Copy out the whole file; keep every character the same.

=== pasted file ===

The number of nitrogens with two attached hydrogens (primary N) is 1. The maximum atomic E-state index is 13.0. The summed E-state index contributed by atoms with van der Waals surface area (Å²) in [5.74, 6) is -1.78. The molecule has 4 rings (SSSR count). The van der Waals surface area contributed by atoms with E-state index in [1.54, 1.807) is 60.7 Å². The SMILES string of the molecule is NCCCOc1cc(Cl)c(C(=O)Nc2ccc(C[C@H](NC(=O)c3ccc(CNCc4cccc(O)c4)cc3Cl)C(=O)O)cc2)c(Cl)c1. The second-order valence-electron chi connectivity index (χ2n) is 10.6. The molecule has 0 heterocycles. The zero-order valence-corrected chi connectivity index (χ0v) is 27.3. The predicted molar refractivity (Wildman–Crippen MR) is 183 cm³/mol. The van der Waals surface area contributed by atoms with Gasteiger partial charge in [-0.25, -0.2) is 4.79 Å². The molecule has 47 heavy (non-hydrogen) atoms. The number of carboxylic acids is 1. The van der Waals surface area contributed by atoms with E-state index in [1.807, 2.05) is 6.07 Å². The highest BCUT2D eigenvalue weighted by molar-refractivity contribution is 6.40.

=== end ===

The number of nitrogens with two attached hydrogens (primary N) is 1. The maximum atomic E-state index is 13.0. The summed E-state index contributed by atoms with van der Waals surface area (Å²) in [5.74, 6) is -1.78. The molecule has 4 rings (SSSR count). The van der Waals surface area contributed by atoms with E-state index in [1.54, 1.807) is 60.7 Å². The SMILES string of the molecule is NCCCOc1cc(Cl)c(C(=O)Nc2ccc(C[C@H](NC(=O)c3ccc(CNCc4cccc(O)c4)cc3Cl)C(=O)O)cc2)c(Cl)c1. The second-order valence-electron chi connectivity index (χ2n) is 10.6. The molecule has 0 heterocycles. The zero-order valence-corrected chi connectivity index (χ0v) is 27.3. The predicted molar refractivity (Wildman–Crippen MR) is 183 cm³/mol. The van der Waals surface area contributed by atoms with Gasteiger partial charge in [-0.25, -0.2) is 4.79 Å². The molecule has 47 heavy (non-hydrogen) atoms. The number of carboxylic acids is 1. The van der Waals surface area contributed by atoms with E-state index in [1.807, 2.05) is 6.07 Å². The highest BCUT2D eigenvalue weighted by molar-refractivity contribution is 6.40.